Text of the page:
How We Saw The War
by Ron Palenski (Hodder Moa, $59.99

For most of his career Ron Palenski has written about sport. Prolifically. Rugby tours, books on All Black greats, whopping digests on athletes who wore the black singlet or men who pulled on the black jersey.

All the time, he nurtured an absorption with New Zealand and the wars it had fought. He wrote his MA history thesis on ill-starred World War I war correspondent Malcolm Ross.

The new focus for the Otago author is World War II and how it unfolded at home through the columns of newspapers, pictures in weekly publications and letters sent home from soldiers in remote theatres of battle.

He has stitched them together with a narrative which starts in September 1939 with New Zealand embarking, for the third time in its short history, on a faraway war and ends six years later, after thousands of deaths, with the surrender of Japan.

Says Palenski: "I wanted to write for a younger generation, whose fathers or families may not have been to war. For them the notion of war seems something very distant.

"I've tried to show how it was to live here through the war, to read of fighting in unknown places involving people they might know."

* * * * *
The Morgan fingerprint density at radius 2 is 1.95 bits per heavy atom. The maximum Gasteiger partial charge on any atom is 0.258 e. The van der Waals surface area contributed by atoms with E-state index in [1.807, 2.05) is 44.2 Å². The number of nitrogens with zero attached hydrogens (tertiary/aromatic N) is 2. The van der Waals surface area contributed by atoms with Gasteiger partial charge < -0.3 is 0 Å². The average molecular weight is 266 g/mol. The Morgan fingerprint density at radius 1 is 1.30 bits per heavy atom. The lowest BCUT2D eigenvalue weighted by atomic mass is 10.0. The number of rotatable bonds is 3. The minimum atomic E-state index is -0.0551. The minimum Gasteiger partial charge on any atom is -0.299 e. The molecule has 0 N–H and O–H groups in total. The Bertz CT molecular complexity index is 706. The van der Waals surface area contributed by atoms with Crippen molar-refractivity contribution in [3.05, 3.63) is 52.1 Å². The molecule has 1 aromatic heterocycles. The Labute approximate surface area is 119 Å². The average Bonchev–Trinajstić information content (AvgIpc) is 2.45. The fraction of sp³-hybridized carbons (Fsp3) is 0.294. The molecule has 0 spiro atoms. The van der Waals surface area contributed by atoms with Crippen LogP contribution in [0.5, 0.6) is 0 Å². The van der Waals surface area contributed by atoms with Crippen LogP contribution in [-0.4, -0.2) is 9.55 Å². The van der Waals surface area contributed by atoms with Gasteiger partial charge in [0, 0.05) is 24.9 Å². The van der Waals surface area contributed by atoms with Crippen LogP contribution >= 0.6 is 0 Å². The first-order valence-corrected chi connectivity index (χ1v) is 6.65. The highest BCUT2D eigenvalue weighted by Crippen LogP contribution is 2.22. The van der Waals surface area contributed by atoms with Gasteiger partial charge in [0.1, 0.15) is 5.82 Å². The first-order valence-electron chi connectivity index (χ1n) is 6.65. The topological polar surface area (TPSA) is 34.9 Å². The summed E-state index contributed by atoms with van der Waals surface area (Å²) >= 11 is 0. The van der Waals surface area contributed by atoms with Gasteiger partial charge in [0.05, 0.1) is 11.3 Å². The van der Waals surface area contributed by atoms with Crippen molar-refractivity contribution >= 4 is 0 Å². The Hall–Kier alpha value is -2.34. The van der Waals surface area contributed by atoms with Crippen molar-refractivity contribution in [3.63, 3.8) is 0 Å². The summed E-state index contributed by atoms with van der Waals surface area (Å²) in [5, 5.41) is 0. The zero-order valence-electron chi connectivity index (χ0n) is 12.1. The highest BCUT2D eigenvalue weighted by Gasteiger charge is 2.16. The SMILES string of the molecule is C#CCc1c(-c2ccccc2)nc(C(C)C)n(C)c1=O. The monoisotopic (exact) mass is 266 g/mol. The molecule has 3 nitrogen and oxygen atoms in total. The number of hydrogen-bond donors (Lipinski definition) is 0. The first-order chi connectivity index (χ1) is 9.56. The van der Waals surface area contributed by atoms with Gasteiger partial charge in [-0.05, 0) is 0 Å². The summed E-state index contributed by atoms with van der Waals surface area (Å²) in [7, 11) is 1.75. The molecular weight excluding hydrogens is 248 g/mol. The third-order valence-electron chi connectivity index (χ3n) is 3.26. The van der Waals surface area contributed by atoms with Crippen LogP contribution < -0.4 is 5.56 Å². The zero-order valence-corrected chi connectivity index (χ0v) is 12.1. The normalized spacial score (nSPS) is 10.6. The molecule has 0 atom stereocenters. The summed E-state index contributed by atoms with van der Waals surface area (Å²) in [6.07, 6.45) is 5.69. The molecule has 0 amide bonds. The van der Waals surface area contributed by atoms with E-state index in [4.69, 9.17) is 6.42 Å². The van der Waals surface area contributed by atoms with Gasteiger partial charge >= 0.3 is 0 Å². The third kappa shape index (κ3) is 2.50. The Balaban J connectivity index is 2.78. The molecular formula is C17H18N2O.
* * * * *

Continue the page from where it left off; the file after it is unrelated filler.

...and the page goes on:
The text is framed on many pages by newspaper clippings and illustrated with a treasure trove of black and white photographs. Sourced mainly from the Alexander Turnbull Library and Palenski's own collection, the pictures are the compelling core of this war history.

Prime Minister Michael Joseph Savage - just months away from an early death - is shown farewelling soldiers of the first echelon and urging all New Zealanders to answer "the call to duty", Bernard Freyberg in a lemon squeezer and khaki shorts addresses soldiers in the Egyptian desert, Winston Churchill doffs his hat as men from the Maori Battalion march past on a tree-lined road in England.

There are images from the frontlines - from Crete, where the Allies took a pasting, from North Africa, where the New Zealand Division with the Eighth Army started to turn the war tide, from Europe and from the Pacific.

Palenski found the task of poring over papers a stimulating task. The war news was usually found about page five, after the dense classified ads on the front few pages.

Censored coverage from the wire services often had a stirring tone: "Wellington pilot is first war ace", The Dominion exulted on 29 March 1940, going on to report how Flying Officer E.J. Cain, better known as "Cobber Kain", had bagged five and possibly six German aircraft.

Twice forced to ditch his plane and land by parachute, Kain was all but written-off after one sortie. An Australian Associated Press correspondent told how the 21-year-old Hawkes Bay pilot turned up at a French village, "his face brick-red from burning oil, his eyebrows singed, bandages on a leg and on a hand, and his hair still streaked with oil".

Kain's luck deserted him early. Dubbed "the flying fool" by the French, he died in June 1940 when his Hurricane fighter plane crashed as he performed aerobatics for his mates.